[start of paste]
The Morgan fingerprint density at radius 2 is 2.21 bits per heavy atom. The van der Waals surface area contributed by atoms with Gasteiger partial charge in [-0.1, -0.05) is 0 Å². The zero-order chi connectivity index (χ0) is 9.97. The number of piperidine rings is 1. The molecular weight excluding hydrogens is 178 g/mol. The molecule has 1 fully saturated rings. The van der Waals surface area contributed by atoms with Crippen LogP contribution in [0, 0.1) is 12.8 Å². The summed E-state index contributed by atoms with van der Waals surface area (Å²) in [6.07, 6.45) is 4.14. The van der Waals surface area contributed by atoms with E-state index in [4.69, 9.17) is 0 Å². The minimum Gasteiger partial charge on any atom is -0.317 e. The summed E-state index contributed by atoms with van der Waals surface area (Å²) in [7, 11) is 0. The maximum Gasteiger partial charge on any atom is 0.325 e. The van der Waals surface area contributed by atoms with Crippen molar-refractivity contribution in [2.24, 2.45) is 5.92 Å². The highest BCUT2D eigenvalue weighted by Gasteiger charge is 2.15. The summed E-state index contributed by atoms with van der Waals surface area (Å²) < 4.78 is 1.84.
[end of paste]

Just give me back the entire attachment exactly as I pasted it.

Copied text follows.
The Morgan fingerprint density at radius 2 is 2.21 bits per heavy atom. The van der Waals surface area contributed by atoms with Gasteiger partial charge in [-0.1, -0.05) is 0 Å². The zero-order chi connectivity index (χ0) is 9.97. The number of piperidine rings is 1. The molecular weight excluding hydrogens is 178 g/mol. The molecule has 1 fully saturated rings. The van der Waals surface area contributed by atoms with Crippen LogP contribution in [0, 0.1) is 12.8 Å². The summed E-state index contributed by atoms with van der Waals surface area (Å²) in [6.07, 6.45) is 4.14. The van der Waals surface area contributed by atoms with E-state index in [4.69, 9.17) is 0 Å². The minimum Gasteiger partial charge on any atom is -0.317 e. The summed E-state index contributed by atoms with van der Waals surface area (Å²) in [7, 11) is 0. The maximum Gasteiger partial charge on any atom is 0.325 e. The van der Waals surface area contributed by atoms with Crippen molar-refractivity contribution in [2.24, 2.45) is 5.92 Å². The highest BCUT2D eigenvalue weighted by Gasteiger charge is 2.15. The summed E-state index contributed by atoms with van der Waals surface area (Å²) < 4.78 is 1.84.